CN itself is carrying out a gradual phase-out of its small fleet of 183 legacy DOT-111 tank cars used to transport diesel fuel for its locomotives to yard terminals. CN is investing C$7 million to replace all the DOT-111 tank cars it owns outright with 40 new tank cars meeting the latest regulatory standards by the end of this year. The remaining 143 leased DOT-111 cars will also be replaced with a gradual phase-out plan completed as leases mature over the next four years.
3. Strengthening emergency response capabilities through sharing of relevant information with communities, training support, and mutual aid intervention protocols
Mongeau added: "CN believes that the rail industry can enhance safety by working more closely with communities. CN has already done this by launching a comprehensive outreach program to meet municipalities and their emergency responders along its network in order to discuss the nature and volumes of dangerous commodities transported through the communities we serve. This voluntary program is on top of the requirement to divulge such information annually to Canadian municipalities, as announced last fall by Transport Minister Lisa Raitt. "
CN is urging the implementation of mutual aid intervention protocols, with the participation of other carriers and producers of dangerous commodities. This would help codify emergency response standards and expand response resources in order to be prepared to handle any future rail incidents involving dangerous goods.
Mongeau concluded: "CN has an unwavering commitment to safety and always strives to deliver responsibly. Between 2003 and 2013, CN's main-track accidents declined by approximately 50 per cent despite increased freight volumes. But we are not stopping there -- our efforts are continuing to make an already solid safety record even better."
CN is a true backbone of the economy, transporting approximately C$250 billion worth of goods annually for a wide range of business sectors, ranging from resource products to manufactured products to consumer goods, across a rail network spanning Canada and mid-America. CN - Canadian National Railway Company, along with its operating railway subsidiaries -- serves the cities and ports of Vancouver, Prince Rupert, B.C., Montreal, Halifax, New Orleans, and Mobile, Ala., and the metropolitan areas of Toronto, Edmonton, Winnipeg, Calgary, Chicago, Memphis, Detroit, Duluth, Minn./Superior, Wis., and Jackson, Miss., with connections to all points in North America. For more information on CN, visit the company's website at www.cn.ca.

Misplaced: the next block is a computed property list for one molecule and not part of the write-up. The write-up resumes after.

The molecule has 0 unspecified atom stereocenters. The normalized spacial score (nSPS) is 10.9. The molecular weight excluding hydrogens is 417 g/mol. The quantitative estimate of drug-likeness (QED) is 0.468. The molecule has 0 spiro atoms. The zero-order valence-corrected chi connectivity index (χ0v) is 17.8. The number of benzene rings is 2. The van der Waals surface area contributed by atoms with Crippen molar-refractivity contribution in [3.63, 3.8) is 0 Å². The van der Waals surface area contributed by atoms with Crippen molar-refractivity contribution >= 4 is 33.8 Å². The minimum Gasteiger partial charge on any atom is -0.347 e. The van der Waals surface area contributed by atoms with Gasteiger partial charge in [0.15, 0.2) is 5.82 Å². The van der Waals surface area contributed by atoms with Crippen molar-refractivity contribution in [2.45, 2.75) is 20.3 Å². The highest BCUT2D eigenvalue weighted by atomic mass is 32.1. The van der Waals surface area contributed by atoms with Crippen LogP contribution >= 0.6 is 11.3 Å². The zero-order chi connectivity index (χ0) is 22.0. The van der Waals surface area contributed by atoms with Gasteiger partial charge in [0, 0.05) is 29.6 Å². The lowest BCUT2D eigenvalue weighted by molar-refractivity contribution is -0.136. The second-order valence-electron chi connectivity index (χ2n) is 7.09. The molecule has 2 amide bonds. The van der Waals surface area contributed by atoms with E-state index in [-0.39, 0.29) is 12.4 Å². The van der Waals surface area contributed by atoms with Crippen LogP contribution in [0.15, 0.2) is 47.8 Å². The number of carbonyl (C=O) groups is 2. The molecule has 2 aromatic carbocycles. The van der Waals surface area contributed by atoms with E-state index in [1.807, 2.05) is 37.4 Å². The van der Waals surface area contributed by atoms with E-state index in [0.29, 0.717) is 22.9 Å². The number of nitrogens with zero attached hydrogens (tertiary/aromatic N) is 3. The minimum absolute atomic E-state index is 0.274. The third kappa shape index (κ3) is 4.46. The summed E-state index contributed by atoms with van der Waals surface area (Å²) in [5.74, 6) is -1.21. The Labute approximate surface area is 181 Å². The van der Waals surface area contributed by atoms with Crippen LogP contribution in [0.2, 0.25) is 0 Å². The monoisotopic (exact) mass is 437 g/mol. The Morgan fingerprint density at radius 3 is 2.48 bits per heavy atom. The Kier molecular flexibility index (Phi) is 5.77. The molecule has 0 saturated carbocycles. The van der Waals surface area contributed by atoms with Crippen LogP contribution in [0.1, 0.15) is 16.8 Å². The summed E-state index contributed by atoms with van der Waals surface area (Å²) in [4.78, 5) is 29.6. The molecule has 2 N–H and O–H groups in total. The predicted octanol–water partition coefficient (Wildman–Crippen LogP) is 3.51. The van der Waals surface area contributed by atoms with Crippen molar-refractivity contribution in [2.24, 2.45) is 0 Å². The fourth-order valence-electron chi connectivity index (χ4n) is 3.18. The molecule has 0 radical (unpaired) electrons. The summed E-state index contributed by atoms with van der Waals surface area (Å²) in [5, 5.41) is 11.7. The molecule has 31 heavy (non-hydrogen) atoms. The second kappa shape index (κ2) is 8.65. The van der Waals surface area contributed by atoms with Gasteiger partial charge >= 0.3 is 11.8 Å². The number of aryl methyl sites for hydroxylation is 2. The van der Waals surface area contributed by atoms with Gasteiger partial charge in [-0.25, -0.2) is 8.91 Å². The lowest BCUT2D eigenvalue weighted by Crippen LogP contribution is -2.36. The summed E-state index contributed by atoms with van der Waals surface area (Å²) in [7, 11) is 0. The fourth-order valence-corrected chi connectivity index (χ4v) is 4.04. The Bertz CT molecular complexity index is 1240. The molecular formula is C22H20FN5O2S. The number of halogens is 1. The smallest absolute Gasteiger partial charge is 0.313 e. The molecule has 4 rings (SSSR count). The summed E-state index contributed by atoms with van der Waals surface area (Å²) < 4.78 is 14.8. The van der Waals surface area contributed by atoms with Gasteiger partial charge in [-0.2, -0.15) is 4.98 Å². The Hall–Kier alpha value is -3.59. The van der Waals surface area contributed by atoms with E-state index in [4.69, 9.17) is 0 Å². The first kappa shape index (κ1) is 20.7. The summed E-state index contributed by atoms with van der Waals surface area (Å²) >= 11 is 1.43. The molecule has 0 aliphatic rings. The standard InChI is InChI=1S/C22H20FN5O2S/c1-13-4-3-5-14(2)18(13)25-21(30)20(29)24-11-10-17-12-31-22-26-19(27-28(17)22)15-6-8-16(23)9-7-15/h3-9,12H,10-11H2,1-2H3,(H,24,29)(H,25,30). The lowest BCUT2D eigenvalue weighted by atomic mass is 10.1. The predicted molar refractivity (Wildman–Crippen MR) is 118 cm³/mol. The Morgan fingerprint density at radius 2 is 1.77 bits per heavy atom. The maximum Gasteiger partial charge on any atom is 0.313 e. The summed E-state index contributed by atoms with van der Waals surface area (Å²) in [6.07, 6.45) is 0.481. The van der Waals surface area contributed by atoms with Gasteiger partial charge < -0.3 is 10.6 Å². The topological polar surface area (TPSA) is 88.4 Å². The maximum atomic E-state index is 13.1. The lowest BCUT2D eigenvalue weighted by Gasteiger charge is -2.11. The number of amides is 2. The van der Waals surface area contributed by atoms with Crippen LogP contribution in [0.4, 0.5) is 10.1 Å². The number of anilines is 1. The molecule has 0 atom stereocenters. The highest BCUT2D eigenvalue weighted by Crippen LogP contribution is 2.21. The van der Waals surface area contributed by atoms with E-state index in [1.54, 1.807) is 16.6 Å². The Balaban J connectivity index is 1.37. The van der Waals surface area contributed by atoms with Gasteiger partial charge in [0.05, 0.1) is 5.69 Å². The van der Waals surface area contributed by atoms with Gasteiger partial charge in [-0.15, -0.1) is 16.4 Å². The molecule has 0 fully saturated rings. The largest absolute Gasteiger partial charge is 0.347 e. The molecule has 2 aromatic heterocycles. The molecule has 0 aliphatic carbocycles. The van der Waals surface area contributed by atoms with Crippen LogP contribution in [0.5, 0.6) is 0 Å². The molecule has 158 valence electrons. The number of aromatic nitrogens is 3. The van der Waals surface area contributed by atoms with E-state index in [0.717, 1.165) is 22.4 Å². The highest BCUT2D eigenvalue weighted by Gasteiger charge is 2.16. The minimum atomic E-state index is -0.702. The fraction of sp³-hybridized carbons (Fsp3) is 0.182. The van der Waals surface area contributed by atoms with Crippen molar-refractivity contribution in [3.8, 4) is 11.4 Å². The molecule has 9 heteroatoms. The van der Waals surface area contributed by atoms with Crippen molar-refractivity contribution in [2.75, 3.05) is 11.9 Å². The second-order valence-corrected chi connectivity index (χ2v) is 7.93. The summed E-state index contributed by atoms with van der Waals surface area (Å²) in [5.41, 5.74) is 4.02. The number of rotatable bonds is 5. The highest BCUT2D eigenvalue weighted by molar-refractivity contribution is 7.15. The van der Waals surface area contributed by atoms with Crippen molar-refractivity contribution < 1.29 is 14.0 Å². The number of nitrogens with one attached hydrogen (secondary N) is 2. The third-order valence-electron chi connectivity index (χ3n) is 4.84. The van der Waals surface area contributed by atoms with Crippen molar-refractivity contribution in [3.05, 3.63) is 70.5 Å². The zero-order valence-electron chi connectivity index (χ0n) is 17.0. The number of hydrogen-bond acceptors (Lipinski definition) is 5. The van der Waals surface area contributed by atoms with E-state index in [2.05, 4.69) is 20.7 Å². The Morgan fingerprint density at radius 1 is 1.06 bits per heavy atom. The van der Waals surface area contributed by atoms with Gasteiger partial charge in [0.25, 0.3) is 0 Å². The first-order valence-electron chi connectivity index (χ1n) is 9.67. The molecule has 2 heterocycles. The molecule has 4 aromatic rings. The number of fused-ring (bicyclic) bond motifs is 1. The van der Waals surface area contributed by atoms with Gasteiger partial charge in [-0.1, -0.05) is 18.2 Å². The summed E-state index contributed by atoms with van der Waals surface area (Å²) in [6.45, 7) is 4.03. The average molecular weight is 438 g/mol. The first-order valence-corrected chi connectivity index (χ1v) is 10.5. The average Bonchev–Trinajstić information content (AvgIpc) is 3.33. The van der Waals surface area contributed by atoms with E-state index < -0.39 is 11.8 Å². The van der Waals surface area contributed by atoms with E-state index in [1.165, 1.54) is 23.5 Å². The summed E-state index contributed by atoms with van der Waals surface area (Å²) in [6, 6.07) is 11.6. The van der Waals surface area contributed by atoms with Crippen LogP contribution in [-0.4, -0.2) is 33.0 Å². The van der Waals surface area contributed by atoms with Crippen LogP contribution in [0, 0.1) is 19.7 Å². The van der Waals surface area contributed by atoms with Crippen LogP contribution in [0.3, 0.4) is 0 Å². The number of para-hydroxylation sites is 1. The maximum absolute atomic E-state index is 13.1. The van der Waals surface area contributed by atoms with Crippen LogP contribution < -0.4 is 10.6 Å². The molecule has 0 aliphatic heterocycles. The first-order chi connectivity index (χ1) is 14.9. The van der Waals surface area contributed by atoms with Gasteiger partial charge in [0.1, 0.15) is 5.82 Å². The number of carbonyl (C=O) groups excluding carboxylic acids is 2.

Certain information included in this news release constitutes "forward-looking statements" within the meaning of the United States Private Securities Litigation Reform Act of 1995 and under Canadian securities laws. CN cautions that, by their nature, these forward-looking statements involve risks, uncertainties and assumptions. The Company cautions that its assumptions may not materialize and that current economic conditions render such assumptions, although reasonable at the time they were made, subject to greater uncertainty. Such forward-looking statements are not guarantees of future performance and involve known and unknown risks, uncertainties and other factors which may cause the actual results or performance of the Company or the rail industry to be materially different from the outlook or any future results or performance implied by such statements. Important factors that could affect the above forward-looking statements include, but are not limited to, the effects of general economic and business conditions, industry competition, inflation, currency and interest rate fluctuations, changes in fuel prices, legislative and/or regulatory developments, compliance with environmental laws and regulations, actions by regulators, various events which could disrupt operations, including natural events such as severe weather, droughts, floods and earthquakes, labor negotiations and disruptions, environmental claims, uncertainties of investigations, proceedings or other types of claims and litigation, risks and liabilities arising from derailments, and other risks and assumptions detailed from time to time in reports filed by CN with securities regulators in Canada and the United States. Reference should be made to "Management's Discussion and Analysis" in CN's annual and interim reports, Annual Information Form and Form 40-F filed with Canadian and U.S. securities regulators, available on CN's website, for a summary of major risks.